Going Digital: Implications for Firm Value and Performance
We examine the firm value and performance implications of the growing trend of non-technology (non-tech) companies adopting digital technologies such as artificial intelligence, big data, cloud computing, and machine learning. For the entire universe of U.S. publicly listed firms, we identify companies that are going digital using textual analysis of corporate financial reports and conference calls. We first show that digital adoption by non-tech firms has dramatically grown in recent years. Non-tech digital adopters exhibit greater stock price co-movement with technology companies than with their industry peers, suggesting that the digital activities are making them similar to tech firms. The digital adopters hold more cash and are larger, younger, and less CapEx-intensive. Digital adoption is associated with higher valuation―market-to-book ratio is higher by 7%–21% compared to industry peers—and is higher for firms that are younger, more CapEx-intensive, exhibit higher sales growth, and are in industries where digital adoption is prevalent. However, markets are slow to respond to the disclosure of digital activity. Portfolios formed on digital disclosure earn a size/book-to-market adjusted return of 25% over a 3-year horizon and generate a monthly alpha of 40 basis points. Finally, while there is no significant improvement in financial performance as measured by return-on-assets conditional on digital activities, there is a significant increase in asset turnover as well as a significant decline in margins and sales growth. Managerial expertise is important for digital technology adoption, as firms with senior technology executives perform better when going digital.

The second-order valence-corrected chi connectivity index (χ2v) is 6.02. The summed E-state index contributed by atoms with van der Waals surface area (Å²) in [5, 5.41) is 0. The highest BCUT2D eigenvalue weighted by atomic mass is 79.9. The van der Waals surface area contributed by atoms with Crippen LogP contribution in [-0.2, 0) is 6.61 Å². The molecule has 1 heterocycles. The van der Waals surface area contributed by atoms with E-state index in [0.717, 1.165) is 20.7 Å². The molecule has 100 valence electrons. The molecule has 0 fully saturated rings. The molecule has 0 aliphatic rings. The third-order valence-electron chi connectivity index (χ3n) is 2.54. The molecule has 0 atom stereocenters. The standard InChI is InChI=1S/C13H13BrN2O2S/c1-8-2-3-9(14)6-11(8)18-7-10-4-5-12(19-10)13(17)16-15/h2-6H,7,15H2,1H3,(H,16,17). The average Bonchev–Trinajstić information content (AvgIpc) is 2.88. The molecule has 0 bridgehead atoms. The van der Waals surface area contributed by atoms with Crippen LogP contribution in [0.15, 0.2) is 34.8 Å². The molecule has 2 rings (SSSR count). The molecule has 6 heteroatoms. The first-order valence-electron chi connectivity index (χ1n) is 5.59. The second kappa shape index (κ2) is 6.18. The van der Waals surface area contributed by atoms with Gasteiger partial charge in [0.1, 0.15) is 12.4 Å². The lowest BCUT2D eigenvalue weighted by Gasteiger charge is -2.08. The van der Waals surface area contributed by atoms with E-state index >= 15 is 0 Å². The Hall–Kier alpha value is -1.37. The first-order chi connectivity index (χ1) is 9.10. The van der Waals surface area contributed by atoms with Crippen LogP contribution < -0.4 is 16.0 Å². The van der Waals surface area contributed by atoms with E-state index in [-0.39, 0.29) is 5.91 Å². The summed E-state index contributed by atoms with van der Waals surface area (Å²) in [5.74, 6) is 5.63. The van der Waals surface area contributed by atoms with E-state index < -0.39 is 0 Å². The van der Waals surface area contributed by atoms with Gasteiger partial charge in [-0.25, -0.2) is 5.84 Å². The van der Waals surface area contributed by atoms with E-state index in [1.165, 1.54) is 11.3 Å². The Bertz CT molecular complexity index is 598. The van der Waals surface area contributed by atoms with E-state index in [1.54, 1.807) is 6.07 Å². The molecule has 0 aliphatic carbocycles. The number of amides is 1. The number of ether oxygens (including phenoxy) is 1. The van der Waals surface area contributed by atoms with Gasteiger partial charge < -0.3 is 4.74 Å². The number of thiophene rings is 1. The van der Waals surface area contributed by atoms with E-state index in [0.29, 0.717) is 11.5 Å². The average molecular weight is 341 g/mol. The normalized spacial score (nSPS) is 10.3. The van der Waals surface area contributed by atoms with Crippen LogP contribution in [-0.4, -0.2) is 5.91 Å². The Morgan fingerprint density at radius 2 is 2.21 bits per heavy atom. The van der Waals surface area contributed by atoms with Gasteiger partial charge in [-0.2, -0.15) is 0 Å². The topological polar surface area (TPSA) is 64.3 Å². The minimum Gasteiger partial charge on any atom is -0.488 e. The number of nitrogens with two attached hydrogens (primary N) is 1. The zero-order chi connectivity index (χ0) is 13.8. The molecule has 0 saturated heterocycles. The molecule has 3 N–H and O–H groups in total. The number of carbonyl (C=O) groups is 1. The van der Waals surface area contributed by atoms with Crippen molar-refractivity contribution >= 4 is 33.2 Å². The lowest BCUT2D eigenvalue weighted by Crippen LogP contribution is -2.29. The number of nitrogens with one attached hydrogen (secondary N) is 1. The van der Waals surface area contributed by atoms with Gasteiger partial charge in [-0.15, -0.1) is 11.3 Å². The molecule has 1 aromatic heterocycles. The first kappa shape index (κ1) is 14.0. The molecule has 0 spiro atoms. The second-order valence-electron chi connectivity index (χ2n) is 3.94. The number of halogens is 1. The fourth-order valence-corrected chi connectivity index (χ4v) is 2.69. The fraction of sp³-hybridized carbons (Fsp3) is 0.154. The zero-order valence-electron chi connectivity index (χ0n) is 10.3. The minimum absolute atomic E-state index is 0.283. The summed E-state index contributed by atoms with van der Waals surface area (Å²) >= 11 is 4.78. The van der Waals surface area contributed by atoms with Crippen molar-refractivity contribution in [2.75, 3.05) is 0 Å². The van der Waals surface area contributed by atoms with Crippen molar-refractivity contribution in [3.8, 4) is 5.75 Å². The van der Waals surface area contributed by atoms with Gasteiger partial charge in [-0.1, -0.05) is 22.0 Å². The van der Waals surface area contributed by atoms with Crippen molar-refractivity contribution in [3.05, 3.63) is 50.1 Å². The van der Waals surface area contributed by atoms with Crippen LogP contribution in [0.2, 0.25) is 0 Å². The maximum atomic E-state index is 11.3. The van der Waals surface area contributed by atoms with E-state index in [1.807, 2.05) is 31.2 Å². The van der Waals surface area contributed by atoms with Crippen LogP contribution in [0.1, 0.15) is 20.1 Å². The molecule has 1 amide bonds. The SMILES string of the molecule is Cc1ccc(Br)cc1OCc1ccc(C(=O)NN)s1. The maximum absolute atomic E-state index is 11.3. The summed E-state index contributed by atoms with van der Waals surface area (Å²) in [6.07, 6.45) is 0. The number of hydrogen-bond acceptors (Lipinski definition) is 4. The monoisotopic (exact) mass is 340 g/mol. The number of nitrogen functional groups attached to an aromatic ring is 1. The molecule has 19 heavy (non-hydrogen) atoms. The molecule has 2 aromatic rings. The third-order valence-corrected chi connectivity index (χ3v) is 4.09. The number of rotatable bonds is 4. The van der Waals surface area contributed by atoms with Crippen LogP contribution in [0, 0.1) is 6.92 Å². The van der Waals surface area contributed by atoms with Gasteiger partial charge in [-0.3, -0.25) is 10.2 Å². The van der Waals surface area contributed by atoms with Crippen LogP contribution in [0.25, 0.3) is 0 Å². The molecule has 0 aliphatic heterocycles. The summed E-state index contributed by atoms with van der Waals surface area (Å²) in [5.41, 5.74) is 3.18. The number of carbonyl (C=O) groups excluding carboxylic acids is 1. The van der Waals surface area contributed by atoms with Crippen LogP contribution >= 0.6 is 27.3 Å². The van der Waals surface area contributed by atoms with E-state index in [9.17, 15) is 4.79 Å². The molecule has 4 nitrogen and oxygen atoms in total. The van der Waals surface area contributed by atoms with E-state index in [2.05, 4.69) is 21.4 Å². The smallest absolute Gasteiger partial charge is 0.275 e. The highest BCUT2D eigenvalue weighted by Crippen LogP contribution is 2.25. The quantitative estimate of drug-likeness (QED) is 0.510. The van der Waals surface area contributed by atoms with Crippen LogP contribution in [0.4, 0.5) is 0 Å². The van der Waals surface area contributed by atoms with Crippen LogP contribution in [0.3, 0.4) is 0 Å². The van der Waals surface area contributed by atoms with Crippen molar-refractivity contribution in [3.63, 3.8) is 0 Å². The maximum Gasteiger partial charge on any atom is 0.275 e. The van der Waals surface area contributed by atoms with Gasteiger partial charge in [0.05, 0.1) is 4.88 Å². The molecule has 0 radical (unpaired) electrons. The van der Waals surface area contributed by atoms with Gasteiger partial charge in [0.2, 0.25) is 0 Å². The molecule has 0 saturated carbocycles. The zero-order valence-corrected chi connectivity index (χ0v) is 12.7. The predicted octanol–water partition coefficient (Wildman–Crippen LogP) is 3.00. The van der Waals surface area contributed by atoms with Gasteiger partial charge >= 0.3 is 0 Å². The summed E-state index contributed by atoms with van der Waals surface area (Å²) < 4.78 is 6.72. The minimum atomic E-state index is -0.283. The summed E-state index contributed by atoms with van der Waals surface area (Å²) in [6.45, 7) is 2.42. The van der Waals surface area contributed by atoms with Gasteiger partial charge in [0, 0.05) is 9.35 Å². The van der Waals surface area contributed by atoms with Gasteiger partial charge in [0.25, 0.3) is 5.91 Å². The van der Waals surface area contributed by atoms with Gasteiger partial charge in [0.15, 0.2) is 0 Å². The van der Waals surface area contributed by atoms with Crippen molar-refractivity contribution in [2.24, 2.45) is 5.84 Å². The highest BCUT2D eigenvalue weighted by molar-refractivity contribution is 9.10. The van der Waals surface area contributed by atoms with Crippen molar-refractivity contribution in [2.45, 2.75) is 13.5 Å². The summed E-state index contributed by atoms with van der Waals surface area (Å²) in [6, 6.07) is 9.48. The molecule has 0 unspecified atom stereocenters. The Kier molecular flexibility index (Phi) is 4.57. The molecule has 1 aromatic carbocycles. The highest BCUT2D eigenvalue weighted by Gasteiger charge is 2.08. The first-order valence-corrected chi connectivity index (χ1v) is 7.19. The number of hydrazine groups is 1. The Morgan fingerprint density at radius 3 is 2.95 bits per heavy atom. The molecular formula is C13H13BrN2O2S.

- Full Working Paper Text (pdf)
- Working Paper Publication Date: May 2019
- HBS Working Paper Number: HBS Working Paper #19-117
- Faculty Unit(s): Accounting and Management
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